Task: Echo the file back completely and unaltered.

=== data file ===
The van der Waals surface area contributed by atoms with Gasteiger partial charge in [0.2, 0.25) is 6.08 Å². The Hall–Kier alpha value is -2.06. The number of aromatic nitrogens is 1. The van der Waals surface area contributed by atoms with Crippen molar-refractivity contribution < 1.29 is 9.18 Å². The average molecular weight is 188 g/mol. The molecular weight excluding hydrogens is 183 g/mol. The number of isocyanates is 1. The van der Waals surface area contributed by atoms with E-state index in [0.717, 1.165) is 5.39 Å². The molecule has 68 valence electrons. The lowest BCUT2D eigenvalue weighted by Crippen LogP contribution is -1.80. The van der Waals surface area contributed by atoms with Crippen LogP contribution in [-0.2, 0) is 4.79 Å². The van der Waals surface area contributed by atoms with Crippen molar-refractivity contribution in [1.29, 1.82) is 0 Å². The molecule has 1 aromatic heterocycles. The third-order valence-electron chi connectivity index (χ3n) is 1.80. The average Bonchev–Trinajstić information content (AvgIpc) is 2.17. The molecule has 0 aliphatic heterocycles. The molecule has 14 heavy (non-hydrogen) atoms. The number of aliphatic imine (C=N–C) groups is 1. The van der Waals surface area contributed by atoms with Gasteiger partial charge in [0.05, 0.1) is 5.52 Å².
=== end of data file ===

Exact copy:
The van der Waals surface area contributed by atoms with Gasteiger partial charge in [0.2, 0.25) is 6.08 Å². The Hall–Kier alpha value is -2.06. The number of aromatic nitrogens is 1. The van der Waals surface area contributed by atoms with Crippen molar-refractivity contribution < 1.29 is 9.18 Å². The average molecular weight is 188 g/mol. The molecular weight excluding hydrogens is 183 g/mol. The number of isocyanates is 1. The van der Waals surface area contributed by atoms with E-state index in [0.717, 1.165) is 5.39 Å². The molecule has 68 valence electrons. The lowest BCUT2D eigenvalue weighted by Crippen LogP contribution is -1.80. The van der Waals surface area contributed by atoms with Crippen LogP contribution in [-0.2, 0) is 4.79 Å². The van der Waals surface area contributed by atoms with Crippen molar-refractivity contribution in [1.29, 1.82) is 0 Å². The molecule has 1 aromatic heterocycles. The third-order valence-electron chi connectivity index (χ3n) is 1.80. The average Bonchev–Trinajstić information content (AvgIpc) is 2.17. The molecule has 0 aliphatic heterocycles. The molecule has 14 heavy (non-hydrogen) atoms. The number of aliphatic imine (C=N–C) groups is 1. The van der Waals surface area contributed by atoms with Gasteiger partial charge in [0.05, 0.1) is 5.52 Å².